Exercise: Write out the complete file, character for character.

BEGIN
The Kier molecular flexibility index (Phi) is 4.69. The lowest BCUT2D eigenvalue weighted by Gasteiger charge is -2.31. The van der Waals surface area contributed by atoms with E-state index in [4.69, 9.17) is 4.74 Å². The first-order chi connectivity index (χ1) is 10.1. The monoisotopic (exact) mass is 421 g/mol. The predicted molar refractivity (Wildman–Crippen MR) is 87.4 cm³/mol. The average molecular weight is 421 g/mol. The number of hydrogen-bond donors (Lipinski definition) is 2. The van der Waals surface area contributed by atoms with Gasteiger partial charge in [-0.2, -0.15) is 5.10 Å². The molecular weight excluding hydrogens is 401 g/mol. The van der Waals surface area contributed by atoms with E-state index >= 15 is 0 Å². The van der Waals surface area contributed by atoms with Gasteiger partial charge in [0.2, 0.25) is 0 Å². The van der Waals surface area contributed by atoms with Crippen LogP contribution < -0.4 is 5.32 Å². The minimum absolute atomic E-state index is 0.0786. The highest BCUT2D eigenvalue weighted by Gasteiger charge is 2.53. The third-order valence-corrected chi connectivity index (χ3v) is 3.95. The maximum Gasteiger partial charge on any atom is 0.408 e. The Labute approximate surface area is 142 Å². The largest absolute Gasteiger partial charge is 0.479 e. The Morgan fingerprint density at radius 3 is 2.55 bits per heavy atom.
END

The Kier molecular flexibility index (Phi) is 4.69. The lowest BCUT2D eigenvalue weighted by Gasteiger charge is -2.31. The van der Waals surface area contributed by atoms with E-state index in [4.69, 9.17) is 4.74 Å². The first-order chi connectivity index (χ1) is 10.1. The monoisotopic (exact) mass is 421 g/mol. The predicted molar refractivity (Wildman–Crippen MR) is 87.4 cm³/mol. The average molecular weight is 421 g/mol. The number of hydrogen-bond donors (Lipinski definition) is 2. The van der Waals surface area contributed by atoms with Gasteiger partial charge in [-0.2, -0.15) is 5.10 Å². The molecular weight excluding hydrogens is 401 g/mol. The van der Waals surface area contributed by atoms with E-state index >= 15 is 0 Å². The van der Waals surface area contributed by atoms with Gasteiger partial charge in [0.2, 0.25) is 0 Å². The van der Waals surface area contributed by atoms with Crippen LogP contribution < -0.4 is 5.32 Å². The minimum absolute atomic E-state index is 0.0786. The highest BCUT2D eigenvalue weighted by Gasteiger charge is 2.53. The third-order valence-corrected chi connectivity index (χ3v) is 3.95. The maximum Gasteiger partial charge on any atom is 0.408 e. The Labute approximate surface area is 142 Å². The largest absolute Gasteiger partial charge is 0.479 e. The Morgan fingerprint density at radius 3 is 2.55 bits per heavy atom.